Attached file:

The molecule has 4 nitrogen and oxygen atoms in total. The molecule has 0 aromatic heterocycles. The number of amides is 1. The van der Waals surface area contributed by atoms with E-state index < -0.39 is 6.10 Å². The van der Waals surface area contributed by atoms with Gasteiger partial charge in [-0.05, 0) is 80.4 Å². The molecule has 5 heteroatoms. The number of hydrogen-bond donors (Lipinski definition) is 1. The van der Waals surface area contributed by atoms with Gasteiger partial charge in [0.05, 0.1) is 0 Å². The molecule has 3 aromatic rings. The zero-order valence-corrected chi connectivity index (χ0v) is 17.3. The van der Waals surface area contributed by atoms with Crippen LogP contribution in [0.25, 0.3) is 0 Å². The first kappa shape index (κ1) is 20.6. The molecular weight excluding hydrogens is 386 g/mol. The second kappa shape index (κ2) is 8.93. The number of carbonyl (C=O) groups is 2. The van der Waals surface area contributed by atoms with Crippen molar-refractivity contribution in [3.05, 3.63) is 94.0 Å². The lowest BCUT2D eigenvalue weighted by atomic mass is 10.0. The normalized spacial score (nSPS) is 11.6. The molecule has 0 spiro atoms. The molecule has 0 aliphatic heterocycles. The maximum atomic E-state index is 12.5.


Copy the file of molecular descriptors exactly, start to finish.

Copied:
The molecule has 4 nitrogen and oxygen atoms in total. The molecule has 0 aromatic heterocycles. The number of amides is 1. The van der Waals surface area contributed by atoms with E-state index < -0.39 is 6.10 Å². The van der Waals surface area contributed by atoms with Gasteiger partial charge in [-0.05, 0) is 80.4 Å². The molecule has 5 heteroatoms. The number of hydrogen-bond donors (Lipinski definition) is 1. The van der Waals surface area contributed by atoms with Gasteiger partial charge in [0.05, 0.1) is 0 Å². The molecule has 3 aromatic rings. The zero-order valence-corrected chi connectivity index (χ0v) is 17.3. The van der Waals surface area contributed by atoms with Crippen LogP contribution in [0.25, 0.3) is 0 Å². The first kappa shape index (κ1) is 20.6. The molecular weight excluding hydrogens is 386 g/mol. The second kappa shape index (κ2) is 8.93. The number of carbonyl (C=O) groups is 2. The van der Waals surface area contributed by atoms with Crippen molar-refractivity contribution in [3.05, 3.63) is 94.0 Å². The lowest BCUT2D eigenvalue weighted by atomic mass is 10.0. The normalized spacial score (nSPS) is 11.6. The molecule has 0 spiro atoms. The molecule has 0 aliphatic heterocycles. The maximum atomic E-state index is 12.5.